Pence won't appeal order compelling grand jury testimony
A spokesman for Mike Pence said Wednesday that the former vice president will not appeal a judge's order compelling him to testify in the Justice Department's investigation into efforts by Donald Trump and his allies to overturn the results of the 2020 election.
The decision sets up a possible appearance by Pence in the coming weeks before a federal grand jury scrutinizing attempts by the former president and supporters before the riot at the Capitol on Jan. 6, 2021, to undo Democrat Joe Biden's victory.
Multiple Trump administration officials have testified in that investigation, as well as in a separate inquiry examining Trump's possession of classified documents, but Pence would be the highest-profile witness to answer questions before a grand jury. His closed-door testimony could offer investigators a firsthand account of Trump's state of mind in the pivotal weeks after he lost to Biden and further expose the rift in their relationship since the end of their administration.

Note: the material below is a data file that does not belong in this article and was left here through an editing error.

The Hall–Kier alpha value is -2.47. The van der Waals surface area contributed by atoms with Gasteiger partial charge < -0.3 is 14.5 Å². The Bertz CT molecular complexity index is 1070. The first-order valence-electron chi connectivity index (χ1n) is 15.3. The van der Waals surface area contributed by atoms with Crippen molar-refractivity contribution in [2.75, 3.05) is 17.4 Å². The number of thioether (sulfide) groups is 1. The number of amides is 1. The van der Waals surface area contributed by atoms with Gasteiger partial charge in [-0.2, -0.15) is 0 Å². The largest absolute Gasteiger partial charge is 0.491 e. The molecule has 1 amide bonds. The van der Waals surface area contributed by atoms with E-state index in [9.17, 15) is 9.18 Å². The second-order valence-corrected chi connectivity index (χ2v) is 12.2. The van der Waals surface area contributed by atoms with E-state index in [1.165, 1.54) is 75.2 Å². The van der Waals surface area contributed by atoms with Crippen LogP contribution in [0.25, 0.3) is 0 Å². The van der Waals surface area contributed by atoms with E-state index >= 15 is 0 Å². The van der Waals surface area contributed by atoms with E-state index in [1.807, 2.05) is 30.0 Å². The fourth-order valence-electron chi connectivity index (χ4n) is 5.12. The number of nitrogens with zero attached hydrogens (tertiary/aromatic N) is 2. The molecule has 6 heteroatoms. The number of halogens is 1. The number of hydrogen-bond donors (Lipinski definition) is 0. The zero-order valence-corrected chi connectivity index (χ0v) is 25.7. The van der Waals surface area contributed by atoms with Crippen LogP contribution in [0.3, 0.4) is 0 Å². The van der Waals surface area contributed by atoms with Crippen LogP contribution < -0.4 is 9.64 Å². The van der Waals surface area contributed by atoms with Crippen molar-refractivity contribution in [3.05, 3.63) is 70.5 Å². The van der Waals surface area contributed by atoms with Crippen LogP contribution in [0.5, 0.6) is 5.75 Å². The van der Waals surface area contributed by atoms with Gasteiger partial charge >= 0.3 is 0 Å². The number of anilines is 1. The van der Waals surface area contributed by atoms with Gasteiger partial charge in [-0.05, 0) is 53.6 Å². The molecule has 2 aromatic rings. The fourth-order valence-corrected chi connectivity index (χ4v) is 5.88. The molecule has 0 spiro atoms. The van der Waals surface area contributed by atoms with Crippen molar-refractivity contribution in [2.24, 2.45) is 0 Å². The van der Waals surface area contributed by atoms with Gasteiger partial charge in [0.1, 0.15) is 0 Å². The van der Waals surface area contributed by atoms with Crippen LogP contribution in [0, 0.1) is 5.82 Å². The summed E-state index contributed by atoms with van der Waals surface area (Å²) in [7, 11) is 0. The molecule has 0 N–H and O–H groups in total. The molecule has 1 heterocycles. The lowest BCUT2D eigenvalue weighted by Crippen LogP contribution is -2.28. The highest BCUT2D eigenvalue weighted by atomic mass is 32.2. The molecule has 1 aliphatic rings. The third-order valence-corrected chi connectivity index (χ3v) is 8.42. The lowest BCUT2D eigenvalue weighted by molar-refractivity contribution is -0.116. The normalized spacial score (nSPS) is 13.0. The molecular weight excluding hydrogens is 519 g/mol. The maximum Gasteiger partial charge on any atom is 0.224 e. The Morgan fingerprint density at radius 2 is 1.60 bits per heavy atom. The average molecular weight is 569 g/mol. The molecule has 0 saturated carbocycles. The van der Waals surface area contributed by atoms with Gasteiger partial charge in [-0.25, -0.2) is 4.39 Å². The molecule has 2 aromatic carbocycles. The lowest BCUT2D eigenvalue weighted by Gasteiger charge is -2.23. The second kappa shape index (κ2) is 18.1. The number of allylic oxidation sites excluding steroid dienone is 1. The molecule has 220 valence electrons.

The strain could grow as Pence approaches a likely 2024 run for the presidency and a challenge to Trump, who already is in the race for the Republican nomination.
After Pence was subpoenaed months ago by the Justice Department's special counsel, lawyers for Trump objected on executive privilege grounds. But a federal judge in Washington last week rejected those arguments, forcing Pence to testify.
U.S. District Judge James Boasberg did give Pence a win by accepting arguments from Pence's lawyers that, for constitutional reasons, he could not be questioned about his actions on Jan. 6. They had argued that because Pence was serving in his capacity as president of the Senate that day, he was protected from being forced to testify under the Constitution's ...